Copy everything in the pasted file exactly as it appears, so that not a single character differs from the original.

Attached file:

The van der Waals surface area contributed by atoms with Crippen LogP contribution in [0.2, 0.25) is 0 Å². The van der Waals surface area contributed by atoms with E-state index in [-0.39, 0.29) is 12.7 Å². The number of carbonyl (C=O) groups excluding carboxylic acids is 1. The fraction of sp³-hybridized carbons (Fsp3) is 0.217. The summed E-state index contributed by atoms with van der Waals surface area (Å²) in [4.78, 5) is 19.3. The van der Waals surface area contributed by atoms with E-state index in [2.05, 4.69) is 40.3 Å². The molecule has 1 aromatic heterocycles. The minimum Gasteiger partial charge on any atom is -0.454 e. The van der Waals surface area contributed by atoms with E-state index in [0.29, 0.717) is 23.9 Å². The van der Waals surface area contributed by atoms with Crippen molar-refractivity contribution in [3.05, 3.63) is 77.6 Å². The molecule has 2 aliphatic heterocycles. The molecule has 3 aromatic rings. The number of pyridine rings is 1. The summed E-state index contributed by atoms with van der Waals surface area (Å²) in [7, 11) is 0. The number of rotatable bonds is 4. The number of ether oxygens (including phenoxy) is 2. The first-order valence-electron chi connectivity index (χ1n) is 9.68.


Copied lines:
The van der Waals surface area contributed by atoms with Crippen LogP contribution in [0.2, 0.25) is 0 Å². The van der Waals surface area contributed by atoms with E-state index in [-0.39, 0.29) is 12.7 Å². The number of carbonyl (C=O) groups excluding carboxylic acids is 1. The fraction of sp³-hybridized carbons (Fsp3) is 0.217. The summed E-state index contributed by atoms with van der Waals surface area (Å²) in [4.78, 5) is 19.3. The van der Waals surface area contributed by atoms with E-state index in [2.05, 4.69) is 40.3 Å². The molecule has 1 aromatic heterocycles. The minimum Gasteiger partial charge on any atom is -0.454 e. The van der Waals surface area contributed by atoms with E-state index in [0.29, 0.717) is 23.9 Å². The van der Waals surface area contributed by atoms with Crippen molar-refractivity contribution in [3.05, 3.63) is 77.6 Å². The molecule has 2 aliphatic heterocycles. The molecule has 3 aromatic rings. The number of pyridine rings is 1. The summed E-state index contributed by atoms with van der Waals surface area (Å²) in [7, 11) is 0. The number of rotatable bonds is 4. The number of ether oxygens (including phenoxy) is 2. The first-order valence-electron chi connectivity index (χ1n) is 9.68.